Cynthia Kadohata is a second-generation Japanese-American who like her main character Katie, grew up in the South, first in Georgia then Arkansas. She confesses to having such a thick southern accent like Katie that when she first traveled out of Arkansas, people had a hard time understanding her. She graduated with a degree in Journalism from the University of Southern California. Kira-kira, her first children’s book, which borrows heavily from her personal experiences, is the 2005 recipient of the Newbery Medal for the most distinguished children’s book of the year.
Kira-Kira is a story about the coming-of-age of Katie Takeshima whose journey begins with the life-changing move her family made from Iowa to Georgia. Woven throughout the story is the relationship between Katie and her older sister Lynn who taught her her first word and first life lesson, kira-kira. Kira-Kira in Japanese means glittering or shimmering. Katie used it to describe anything and everything that made her happy. Although you get the feeling straight from the first chapter of the book that Lynn, the older sister dies, you also get the sense that amid the sadness, kira-kira will shine through.
This book is smartly written and holds the intelligence of young readers and their capacity to see life as it really is, in highest regard. Ms. Kadohata is excellent at painting a picture of the setting; the 50’s in the South amid poverty, racism, and the close knit Japanese community. The reader, of any age, is transported and becomes emotionally involved in the story. The descriptions were so vivid that at times I could feel the sensations described. I can almost feel the warmth left over on the asphalt road as the sisters lie on their backs staring at the kira-kira of the evening stars. I could feel myself suffocating reading about Katie and her little brother Sam sitting in the car in the sweltering Georgia heat as their mother finished a shift and a half in a chicken processing plant. I felt embarrassment for the mother and for Katie as I could imagine the stench of urine in the car from the pad her mother is forced to wear because the non-union plant she worked for did not allow bathroom breaks as needed.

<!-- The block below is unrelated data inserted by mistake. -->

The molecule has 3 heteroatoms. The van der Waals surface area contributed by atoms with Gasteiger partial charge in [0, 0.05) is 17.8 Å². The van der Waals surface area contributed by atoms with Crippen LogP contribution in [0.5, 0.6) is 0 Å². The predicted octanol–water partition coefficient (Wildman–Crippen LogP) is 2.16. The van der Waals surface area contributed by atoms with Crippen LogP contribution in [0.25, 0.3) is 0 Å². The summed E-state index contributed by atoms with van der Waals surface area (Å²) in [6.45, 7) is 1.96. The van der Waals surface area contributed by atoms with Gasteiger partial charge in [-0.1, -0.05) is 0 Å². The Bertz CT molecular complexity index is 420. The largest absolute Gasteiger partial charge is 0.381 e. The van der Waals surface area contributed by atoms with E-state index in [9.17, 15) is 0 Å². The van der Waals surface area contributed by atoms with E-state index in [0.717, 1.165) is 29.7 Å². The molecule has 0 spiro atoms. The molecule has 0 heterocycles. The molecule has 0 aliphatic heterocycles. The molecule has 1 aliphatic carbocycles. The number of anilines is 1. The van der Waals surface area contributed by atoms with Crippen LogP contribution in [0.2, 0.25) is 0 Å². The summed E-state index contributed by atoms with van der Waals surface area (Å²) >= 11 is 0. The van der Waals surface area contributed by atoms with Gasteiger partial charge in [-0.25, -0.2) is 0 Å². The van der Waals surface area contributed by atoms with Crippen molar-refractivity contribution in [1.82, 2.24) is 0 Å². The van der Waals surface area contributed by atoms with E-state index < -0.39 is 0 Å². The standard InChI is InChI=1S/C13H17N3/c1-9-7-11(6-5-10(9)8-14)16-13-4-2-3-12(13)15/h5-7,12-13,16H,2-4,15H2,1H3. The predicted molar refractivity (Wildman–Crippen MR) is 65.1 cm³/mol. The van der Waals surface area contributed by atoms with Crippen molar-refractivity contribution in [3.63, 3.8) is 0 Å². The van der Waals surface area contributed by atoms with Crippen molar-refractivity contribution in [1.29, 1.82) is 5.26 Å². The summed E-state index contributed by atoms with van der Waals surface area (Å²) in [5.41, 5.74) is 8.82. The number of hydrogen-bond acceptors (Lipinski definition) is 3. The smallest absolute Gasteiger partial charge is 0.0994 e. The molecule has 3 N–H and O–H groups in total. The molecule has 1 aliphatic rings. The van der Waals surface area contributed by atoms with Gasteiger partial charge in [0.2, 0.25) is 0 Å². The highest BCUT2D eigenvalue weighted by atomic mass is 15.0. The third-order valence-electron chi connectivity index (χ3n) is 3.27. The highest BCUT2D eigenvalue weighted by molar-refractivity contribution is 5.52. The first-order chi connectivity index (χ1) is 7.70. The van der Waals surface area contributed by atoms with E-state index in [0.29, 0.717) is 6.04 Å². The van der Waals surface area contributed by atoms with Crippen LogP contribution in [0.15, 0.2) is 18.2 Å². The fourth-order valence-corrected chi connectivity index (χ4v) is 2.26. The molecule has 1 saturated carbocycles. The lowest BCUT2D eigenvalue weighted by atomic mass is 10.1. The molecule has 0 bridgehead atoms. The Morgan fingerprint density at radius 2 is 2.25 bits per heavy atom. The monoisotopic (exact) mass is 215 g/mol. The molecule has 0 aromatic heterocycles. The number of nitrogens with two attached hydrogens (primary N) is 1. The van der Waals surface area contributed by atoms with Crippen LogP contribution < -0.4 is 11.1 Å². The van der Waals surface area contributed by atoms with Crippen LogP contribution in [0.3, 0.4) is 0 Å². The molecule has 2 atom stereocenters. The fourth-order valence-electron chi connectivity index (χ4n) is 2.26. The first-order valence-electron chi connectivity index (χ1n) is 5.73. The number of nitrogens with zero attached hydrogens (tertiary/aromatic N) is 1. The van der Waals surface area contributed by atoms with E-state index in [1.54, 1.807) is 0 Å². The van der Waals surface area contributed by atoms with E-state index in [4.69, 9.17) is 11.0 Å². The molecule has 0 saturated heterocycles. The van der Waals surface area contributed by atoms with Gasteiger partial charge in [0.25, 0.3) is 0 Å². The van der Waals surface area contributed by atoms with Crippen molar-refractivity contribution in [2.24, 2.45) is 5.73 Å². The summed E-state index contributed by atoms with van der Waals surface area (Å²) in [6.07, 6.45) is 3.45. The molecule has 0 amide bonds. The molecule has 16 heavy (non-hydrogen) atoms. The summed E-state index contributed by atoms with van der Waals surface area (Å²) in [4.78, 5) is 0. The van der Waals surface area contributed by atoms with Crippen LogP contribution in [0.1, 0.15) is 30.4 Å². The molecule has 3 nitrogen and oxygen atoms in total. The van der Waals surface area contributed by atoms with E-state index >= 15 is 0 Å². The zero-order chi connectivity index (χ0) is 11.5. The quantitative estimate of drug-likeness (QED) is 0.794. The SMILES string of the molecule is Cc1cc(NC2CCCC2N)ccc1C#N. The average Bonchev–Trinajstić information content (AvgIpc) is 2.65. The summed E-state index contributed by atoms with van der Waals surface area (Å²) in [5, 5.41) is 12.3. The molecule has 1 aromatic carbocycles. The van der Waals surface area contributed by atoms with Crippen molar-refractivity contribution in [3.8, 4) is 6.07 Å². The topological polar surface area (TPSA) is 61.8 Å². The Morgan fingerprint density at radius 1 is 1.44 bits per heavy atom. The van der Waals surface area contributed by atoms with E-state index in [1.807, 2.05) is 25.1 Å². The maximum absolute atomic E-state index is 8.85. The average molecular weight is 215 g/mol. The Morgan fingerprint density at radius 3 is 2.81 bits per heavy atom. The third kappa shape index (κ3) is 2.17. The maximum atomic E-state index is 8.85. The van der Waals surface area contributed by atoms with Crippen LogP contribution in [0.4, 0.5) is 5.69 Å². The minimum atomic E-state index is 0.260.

As a parent, I can empathize with the parent’s desire to provide for their children even at the expense of sacrificing the time spent with them. Because I read the book from the point of view of a parent, the incident with Mr. Lyndon is especially memorable because it is a testament to the ability of our children to make better people of us. Many people think that parenting is a one-way street, wisdom passing from parent to child. Truth is, parenting is just as much a learning experience for parents as it is for kids. Katie’s father broke his employer’s, Mr. Lyndon’s, car window out of anger and grief, and he could have gotten away with it. No one witnessed his act except for his daughter Katie. Mr. Lyndon may as well have been witness to the vandalism of his property. Our children are the greatest tools in keeping us honest. At the risk of losing his job, which he did, Katie’s father confessed to his crime because it was the right thing for him to do as a person and most of all as a father.
Kira-Kira is an endearing novel that had me smiling one moment and crying the next. Through all the hardship and sadness in Katie’s life, because she learned kira-kira early on, she had the strength to overcome life’s trials of the greatest magnitude and yet still see the shimmer. Kira-kira means there will always be something in life to make you happy. Kira-kira means hope.